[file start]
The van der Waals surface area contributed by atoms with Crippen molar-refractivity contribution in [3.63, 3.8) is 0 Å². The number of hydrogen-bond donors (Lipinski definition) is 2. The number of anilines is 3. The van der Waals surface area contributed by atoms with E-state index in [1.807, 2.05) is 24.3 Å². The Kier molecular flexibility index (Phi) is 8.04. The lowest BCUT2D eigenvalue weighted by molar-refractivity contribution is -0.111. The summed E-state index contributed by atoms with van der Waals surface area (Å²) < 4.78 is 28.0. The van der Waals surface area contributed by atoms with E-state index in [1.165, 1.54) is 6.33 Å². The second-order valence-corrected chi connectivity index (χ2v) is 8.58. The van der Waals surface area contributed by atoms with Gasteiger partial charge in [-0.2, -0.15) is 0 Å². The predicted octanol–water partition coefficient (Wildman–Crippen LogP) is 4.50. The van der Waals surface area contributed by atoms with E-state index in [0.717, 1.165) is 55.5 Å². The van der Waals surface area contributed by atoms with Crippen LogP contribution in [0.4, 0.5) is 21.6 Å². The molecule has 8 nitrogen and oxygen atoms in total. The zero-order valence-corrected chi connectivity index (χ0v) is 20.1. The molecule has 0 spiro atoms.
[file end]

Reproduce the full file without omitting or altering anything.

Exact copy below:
The van der Waals surface area contributed by atoms with Crippen molar-refractivity contribution in [3.63, 3.8) is 0 Å². The number of hydrogen-bond donors (Lipinski definition) is 2. The number of anilines is 3. The van der Waals surface area contributed by atoms with E-state index in [1.807, 2.05) is 24.3 Å². The Kier molecular flexibility index (Phi) is 8.04. The lowest BCUT2D eigenvalue weighted by molar-refractivity contribution is -0.111. The summed E-state index contributed by atoms with van der Waals surface area (Å²) < 4.78 is 28.0. The van der Waals surface area contributed by atoms with E-state index in [1.165, 1.54) is 6.33 Å². The second-order valence-corrected chi connectivity index (χ2v) is 8.58. The van der Waals surface area contributed by atoms with Gasteiger partial charge in [-0.2, -0.15) is 0 Å². The predicted octanol–water partition coefficient (Wildman–Crippen LogP) is 4.50. The van der Waals surface area contributed by atoms with E-state index in [0.717, 1.165) is 55.5 Å². The van der Waals surface area contributed by atoms with Crippen LogP contribution in [0.4, 0.5) is 21.6 Å². The molecule has 8 nitrogen and oxygen atoms in total. The zero-order valence-corrected chi connectivity index (χ0v) is 20.1. The molecule has 0 spiro atoms.